For GPM: I really don't know anything, you should get familiar with it yourself.
For graphical emulators: There's not much more to it than I've described.
DECSET 9 / 1000 / 1001 / 1002 / 1003 enable/disable reporting mouse coordinates, these are the "\e [ ? number h/l" (as in high/low) sequences. Similarly, 1006 enables/disables the extension. E.g. echo -ne '\e[?1000h\e[?1006h' enables mouse support with the extension.
Without the extension, you receive \e [ M followed by three bytes, encoding the button, x and y coordinates, respectively. Button is 0 for left, 1 for middle, 2 for right, 3 for release of any button, higher numbers for wheel scroll. All values are offset by 32.
With the extension, you receive \e [ < number ; number ; number M/m, numbers are written with ASCII digits and are no longer offset by 32. For mouse release, the button is no longer 3 but instead the actual button, the trailing character being m rather than M denotes that it's a release event.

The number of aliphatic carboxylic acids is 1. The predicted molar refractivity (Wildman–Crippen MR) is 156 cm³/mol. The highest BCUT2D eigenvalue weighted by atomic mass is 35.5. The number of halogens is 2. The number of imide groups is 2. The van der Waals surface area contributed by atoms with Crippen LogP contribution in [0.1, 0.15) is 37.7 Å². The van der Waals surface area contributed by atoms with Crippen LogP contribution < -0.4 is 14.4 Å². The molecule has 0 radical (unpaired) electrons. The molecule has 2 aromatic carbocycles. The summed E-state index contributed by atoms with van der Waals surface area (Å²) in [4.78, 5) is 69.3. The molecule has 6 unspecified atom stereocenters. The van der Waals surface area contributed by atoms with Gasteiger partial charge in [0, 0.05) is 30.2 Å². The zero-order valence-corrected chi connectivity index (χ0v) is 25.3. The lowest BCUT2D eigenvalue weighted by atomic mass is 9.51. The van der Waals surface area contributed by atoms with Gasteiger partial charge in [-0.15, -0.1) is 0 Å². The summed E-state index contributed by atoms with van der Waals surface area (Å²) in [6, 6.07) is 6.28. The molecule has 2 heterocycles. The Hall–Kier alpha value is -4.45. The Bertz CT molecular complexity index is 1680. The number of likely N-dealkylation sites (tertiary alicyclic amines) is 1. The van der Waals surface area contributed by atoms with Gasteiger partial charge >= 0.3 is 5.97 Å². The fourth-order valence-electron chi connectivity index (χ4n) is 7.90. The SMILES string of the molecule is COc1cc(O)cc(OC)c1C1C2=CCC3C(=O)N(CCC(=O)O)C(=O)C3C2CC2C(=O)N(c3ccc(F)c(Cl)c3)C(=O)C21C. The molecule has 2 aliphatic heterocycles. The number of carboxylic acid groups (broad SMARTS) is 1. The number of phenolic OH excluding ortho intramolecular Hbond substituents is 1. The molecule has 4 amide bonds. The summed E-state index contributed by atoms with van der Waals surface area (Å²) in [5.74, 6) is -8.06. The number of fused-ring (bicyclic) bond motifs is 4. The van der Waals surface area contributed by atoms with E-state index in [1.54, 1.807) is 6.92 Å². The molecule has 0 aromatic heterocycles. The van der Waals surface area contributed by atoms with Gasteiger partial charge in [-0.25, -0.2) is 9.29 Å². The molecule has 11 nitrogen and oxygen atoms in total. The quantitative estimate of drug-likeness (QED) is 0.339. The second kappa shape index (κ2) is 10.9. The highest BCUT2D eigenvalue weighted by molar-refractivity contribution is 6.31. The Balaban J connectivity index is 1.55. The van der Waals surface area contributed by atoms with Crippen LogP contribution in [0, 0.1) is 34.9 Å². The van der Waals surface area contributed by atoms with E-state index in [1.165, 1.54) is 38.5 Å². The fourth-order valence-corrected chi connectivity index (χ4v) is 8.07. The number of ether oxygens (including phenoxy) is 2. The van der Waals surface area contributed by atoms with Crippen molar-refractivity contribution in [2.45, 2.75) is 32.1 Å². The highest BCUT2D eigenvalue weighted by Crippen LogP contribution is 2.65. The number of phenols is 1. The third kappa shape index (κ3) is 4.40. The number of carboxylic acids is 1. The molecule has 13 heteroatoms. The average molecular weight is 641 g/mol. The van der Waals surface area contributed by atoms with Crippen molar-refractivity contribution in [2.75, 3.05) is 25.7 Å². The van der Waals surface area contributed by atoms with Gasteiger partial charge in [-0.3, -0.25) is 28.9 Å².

There is a termcap/terminfo entry for the legacy \e [ M prefix, but not for the new \e [ < prefix. This one should somehow be added there (problem being that \e [ < is not necessarily a prefix for extended mouse only, it can later be used for something else as well, with a trailing character other than m/M), or maybe it could just be hardcode it into ncurses.
You might want to start by examining the patches a few applications received. E.g. here's the one that adds it to midnight commander: http://www.midnight-commander.org/ticket/2956
, it's a bit more complicated because it also removes support for the older extension 1015, and one that adds it to joe: http://sourceforge.net/p/joe-editor/patches/108/
. (If you encounter mouse extensions 1005 or 1015 anywhere, forget about them! Go for the 1006 mode.) Similar patches exist for emacs, vim, links/elinks, w3m, probably a few more, you can probably find them in their bugtracker or version control system.